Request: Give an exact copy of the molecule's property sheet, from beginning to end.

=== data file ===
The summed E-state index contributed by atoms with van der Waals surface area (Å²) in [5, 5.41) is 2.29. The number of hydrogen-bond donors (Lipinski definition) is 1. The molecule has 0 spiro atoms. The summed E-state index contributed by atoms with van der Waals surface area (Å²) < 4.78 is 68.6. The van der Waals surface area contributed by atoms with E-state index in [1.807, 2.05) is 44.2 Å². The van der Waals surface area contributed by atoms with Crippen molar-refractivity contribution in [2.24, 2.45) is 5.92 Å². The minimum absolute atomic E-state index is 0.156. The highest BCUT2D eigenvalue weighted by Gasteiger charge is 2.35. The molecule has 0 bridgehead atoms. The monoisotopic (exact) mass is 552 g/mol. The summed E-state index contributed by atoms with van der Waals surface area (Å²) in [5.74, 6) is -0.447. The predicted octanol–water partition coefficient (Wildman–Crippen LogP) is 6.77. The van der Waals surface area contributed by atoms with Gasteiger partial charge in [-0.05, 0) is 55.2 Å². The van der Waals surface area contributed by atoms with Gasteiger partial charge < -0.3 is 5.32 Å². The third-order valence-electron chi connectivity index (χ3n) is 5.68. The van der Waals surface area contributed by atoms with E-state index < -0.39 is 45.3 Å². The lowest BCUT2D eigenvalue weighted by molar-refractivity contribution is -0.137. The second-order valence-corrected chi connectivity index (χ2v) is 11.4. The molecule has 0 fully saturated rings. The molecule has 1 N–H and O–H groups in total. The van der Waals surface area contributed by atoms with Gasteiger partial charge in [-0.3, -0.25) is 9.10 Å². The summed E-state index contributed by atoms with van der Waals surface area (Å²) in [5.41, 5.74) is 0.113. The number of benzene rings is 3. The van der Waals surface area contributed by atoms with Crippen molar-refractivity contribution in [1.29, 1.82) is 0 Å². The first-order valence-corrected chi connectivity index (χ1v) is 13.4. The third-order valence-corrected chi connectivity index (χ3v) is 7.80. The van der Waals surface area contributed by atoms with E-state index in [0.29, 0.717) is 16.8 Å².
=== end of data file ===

The summed E-state index contributed by atoms with van der Waals surface area (Å²) in [5, 5.41) is 2.29. The number of hydrogen-bond donors (Lipinski definition) is 1. The molecule has 0 spiro atoms. The summed E-state index contributed by atoms with van der Waals surface area (Å²) < 4.78 is 68.6. The van der Waals surface area contributed by atoms with E-state index in [1.807, 2.05) is 44.2 Å². The van der Waals surface area contributed by atoms with Crippen molar-refractivity contribution in [2.24, 2.45) is 5.92 Å². The minimum absolute atomic E-state index is 0.156. The highest BCUT2D eigenvalue weighted by Gasteiger charge is 2.35. The molecule has 0 bridgehead atoms. The monoisotopic (exact) mass is 552 g/mol. The summed E-state index contributed by atoms with van der Waals surface area (Å²) in [5.74, 6) is -0.447. The predicted octanol–water partition coefficient (Wildman–Crippen LogP) is 6.77. The van der Waals surface area contributed by atoms with Gasteiger partial charge in [-0.05, 0) is 55.2 Å². The van der Waals surface area contributed by atoms with Gasteiger partial charge < -0.3 is 5.32 Å². The third-order valence-electron chi connectivity index (χ3n) is 5.68. The van der Waals surface area contributed by atoms with E-state index < -0.39 is 45.3 Å². The lowest BCUT2D eigenvalue weighted by molar-refractivity contribution is -0.137. The second-order valence-corrected chi connectivity index (χ2v) is 11.4. The molecule has 0 fully saturated rings. The molecule has 1 N–H and O–H groups in total. The van der Waals surface area contributed by atoms with Gasteiger partial charge in [-0.3, -0.25) is 9.10 Å². The summed E-state index contributed by atoms with van der Waals surface area (Å²) in [5.41, 5.74) is 0.113. The number of benzene rings is 3. The van der Waals surface area contributed by atoms with Crippen molar-refractivity contribution in [1.29, 1.82) is 0 Å². The first-order valence-corrected chi connectivity index (χ1v) is 13.4. The third-order valence-corrected chi connectivity index (χ3v) is 7.80. The van der Waals surface area contributed by atoms with E-state index in [0.29, 0.717) is 16.8 Å².